The Wisdom of God

I have read pages 278 to 288 of An Introduction to the Old Testament by Temper Longman and Raymond Dillard along with pages 71 to 78 of a book of the same title but authored by David Carr.

In Carr’s book, the chapter looked at some texts in the Bible that contain strong “echoes” of past ancient empires in the biblical texts, specifically the books of Proverbs, Ecclesiastes and Song of Songs. These echoes may indicate that these texts were written during the early monarchy when scribes were most dependent on foreign models in creating the first Israelite written corpus. Some of these texts were traditionally attributed to Solomon while others are originally anonymous.

Since Proverbs is a collection of collections, it is particularly difficult to summarize with a single theme or set of themes. Nevertheless, major features of the book include its prominent focus on female figures toward the beginning (1-9) and end (31:10-31), and its repeated emphasis on the importance of the “fear of Yahweh” (1:7, 29; 2:5; etc.) throughout.

The lead themes through most of Ecclesiastes are the absurdity of all human striving and the daily pleasures of daily life. Yet, the last verses of the book as well as isolated sections in its midst affirm the more traditional idea that good eventually is rewarded and evil punished. Many would take these more traditional affirmations to be late additions to the book.

As for Song of Songs, many readers insist that one must decide that it is either about human desire or about divine-human love. The poetry of the Song, however, is more elusive. The dense metaphors and disconnected dialogues invite readers to build their own images of what is happening. The lack of explicit divine references and other features of the Song suggest that the book was meant to evoke the drama of human love. Still, the poetry allows multiple readings, especially now that the Song stands in a Bible that elsewhere depicts God’s love for His people.

Here I Am to Worship!

In preparation for our Old Testament Survey class, I have read pages 266 to 291 of Reading the Old Testament by Rev. Fr. Lawrence Boadt, C.S.P. This chapter discusses Israelite worship and prayer, particularly the nature of the book of Psalms. The author described the development of Israelite worship beginning with the book of Genesis to the time of King David. He then compared the same to the different methods of worship of the pagans surrounding the land of Canaan with special emphasis on their respective holy places, which, for the Jews, culminated in the temple built by Solomon. Attention was likewise given to the major types of sacrifices found in the book of Leviticus and the various feast days observed by the Jews as commanded by God through Moses.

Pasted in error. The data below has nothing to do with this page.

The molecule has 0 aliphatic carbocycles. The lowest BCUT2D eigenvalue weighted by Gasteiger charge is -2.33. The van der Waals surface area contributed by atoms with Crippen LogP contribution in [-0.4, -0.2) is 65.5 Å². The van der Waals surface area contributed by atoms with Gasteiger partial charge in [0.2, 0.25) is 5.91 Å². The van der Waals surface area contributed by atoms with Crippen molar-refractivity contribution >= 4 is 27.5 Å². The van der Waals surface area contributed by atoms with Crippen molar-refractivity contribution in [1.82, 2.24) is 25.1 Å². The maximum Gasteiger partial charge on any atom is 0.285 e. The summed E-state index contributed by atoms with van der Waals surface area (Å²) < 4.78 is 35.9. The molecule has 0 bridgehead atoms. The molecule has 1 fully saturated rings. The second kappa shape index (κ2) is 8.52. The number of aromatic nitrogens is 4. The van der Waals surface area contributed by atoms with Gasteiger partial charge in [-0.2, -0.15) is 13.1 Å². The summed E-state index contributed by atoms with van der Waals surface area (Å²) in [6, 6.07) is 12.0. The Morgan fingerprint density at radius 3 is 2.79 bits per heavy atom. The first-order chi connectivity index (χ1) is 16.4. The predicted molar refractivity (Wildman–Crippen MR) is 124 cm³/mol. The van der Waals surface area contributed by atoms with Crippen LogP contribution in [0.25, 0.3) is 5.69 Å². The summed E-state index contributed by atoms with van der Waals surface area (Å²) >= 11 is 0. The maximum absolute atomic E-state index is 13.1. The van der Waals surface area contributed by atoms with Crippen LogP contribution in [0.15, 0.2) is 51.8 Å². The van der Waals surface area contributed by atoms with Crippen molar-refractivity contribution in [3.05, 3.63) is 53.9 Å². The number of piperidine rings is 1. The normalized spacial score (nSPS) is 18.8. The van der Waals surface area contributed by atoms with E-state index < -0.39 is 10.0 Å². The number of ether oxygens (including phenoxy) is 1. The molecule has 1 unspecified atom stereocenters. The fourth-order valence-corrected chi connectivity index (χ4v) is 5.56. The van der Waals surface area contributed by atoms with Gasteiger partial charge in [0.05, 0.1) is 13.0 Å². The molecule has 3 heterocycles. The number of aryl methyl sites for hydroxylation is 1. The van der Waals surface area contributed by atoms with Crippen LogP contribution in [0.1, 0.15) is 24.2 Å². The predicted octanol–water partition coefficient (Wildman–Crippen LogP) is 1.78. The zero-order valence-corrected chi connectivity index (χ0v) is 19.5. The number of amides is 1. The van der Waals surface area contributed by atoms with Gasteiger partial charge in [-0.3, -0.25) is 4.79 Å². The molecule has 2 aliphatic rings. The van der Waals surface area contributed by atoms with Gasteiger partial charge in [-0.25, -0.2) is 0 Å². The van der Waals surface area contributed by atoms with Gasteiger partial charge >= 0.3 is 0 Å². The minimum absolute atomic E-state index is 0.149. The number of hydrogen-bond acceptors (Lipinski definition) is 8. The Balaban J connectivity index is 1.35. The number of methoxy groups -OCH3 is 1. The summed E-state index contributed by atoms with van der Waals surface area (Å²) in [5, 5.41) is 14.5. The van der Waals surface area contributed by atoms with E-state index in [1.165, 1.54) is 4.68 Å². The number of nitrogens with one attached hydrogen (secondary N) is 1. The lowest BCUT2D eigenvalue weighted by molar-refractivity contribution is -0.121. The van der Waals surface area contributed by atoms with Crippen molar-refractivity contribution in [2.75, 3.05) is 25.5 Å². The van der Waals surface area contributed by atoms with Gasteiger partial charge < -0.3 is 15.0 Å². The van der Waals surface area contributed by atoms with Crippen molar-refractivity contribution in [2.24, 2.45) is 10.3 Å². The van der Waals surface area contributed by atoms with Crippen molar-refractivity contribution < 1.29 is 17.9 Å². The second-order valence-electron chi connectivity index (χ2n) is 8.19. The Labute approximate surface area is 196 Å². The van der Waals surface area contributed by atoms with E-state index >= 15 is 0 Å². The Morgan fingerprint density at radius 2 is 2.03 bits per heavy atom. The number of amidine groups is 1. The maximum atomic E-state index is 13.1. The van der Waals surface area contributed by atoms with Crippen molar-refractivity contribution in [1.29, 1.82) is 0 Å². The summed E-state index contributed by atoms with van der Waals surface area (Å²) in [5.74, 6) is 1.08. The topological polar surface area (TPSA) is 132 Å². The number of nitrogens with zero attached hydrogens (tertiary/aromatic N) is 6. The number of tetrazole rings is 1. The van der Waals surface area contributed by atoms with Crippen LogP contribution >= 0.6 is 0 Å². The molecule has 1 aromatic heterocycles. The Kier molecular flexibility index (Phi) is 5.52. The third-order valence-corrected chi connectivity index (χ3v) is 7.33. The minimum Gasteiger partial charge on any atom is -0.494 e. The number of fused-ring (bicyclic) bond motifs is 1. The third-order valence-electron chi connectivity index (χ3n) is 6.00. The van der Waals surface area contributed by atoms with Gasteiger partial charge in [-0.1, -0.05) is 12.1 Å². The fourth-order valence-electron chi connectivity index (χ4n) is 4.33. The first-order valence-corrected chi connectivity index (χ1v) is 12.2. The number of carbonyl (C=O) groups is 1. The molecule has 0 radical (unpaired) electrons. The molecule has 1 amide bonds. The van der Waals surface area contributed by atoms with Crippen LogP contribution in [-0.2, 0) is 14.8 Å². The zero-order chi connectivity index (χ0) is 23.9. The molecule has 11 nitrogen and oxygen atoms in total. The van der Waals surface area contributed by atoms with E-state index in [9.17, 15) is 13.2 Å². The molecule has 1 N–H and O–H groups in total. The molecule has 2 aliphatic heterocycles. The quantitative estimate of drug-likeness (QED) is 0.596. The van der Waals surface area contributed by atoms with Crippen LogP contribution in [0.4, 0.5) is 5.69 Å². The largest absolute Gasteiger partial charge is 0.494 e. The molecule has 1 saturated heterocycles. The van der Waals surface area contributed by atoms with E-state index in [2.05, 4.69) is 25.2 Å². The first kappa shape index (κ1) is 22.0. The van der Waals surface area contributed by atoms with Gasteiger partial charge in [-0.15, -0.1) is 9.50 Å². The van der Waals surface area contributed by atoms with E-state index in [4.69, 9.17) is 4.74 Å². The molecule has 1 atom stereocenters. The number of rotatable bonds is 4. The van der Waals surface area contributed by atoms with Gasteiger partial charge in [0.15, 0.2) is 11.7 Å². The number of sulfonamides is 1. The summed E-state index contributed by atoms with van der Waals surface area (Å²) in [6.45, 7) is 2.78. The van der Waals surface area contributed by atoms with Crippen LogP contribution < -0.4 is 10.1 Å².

The second part of this chapter dealt with the Psalms and Israel’s prayer life. According to Fr. Boadt, the Psalms seemed to be grouped in small collections, namely: (1) Davidic hymns; (2) northern collection of hymns; (3) collection from temple singers; (4) psalms from a royal collection; and (5) a second and expanded Davidic royal collection. He noted that each of these divisions is marked by a special prayer and blessing of praise. Moreover, the Psalms are further made up of different literary genres such as praise, thanksgiving, individual laments, community laments, liturgical, wisdom, trust songs, royal psalms of the king, Zion hymns, and royal psalms of Yahweh as King. Aside from these, there also some psalms for special occasions like weddings, victories, and personal piety.

Reading the Psalms can truly be a source of blessing and inspiration as it gives us an idea on how the ancient Israelites approached God in prayer and worship. Likewise, we can use it today in our own respective church services or personal prayers. It shows us that we can indeed approach God with both our triumphs and pain, in short, God receives and meets us in whatever circumstances we may be in. May the Lord be praised forever!

Studying the Old Testament

Dillard

Boadt

I have read pages 13-37 (Introduction) of An Introduction to the Old Testament by Tremper Longman and Raymond Dillard as well as pages 89-108 (The Pentateuch) of Lawrence Boadt’s Reading the Old Testament. Longman and Dillard discussed the purposes of writing such an introduction. According to both books, such an introductory work would greatly aid students and readers of the Bible in understanding the historical, geographic, archaeological and literary background of the Old Testament. Longman and Dillard divide their work into three major topics, to wit: historical background, literary analysis, and theological message. Each of these topics is covered in the analysis of each of the Old Testament books under consideration following this introductory chapter beginning with Genesis.

It is worth noting that Longman and Dillard write from an Evangelical perspective while Boadt writes from a Catholic perspective. What this means is that the biblical text is treated as the church has received it, while not denying the possibility of sources and the history of development of individual biblical books. More specifically, the focus of their work will be squarely on the finished form of the canonical text. On the other hand, while many Catholic scholars were attracted to the possibilities of critical methods, they did little with them until the 1940’s because of the crisis of modernism. Finally, in 1943, Pope Pius XII issued an encyclical entitled Divino Afflante Spiritu that gave Catholic biblical scholars encouragement to examine the ancient sources and literary forms in order to deepen the understanding of the sacred texts. From that time on, Catholic scholars such as Boadt have pursued a sober use of source and form criticism as seriously as do most Protestant and Jewish scholars.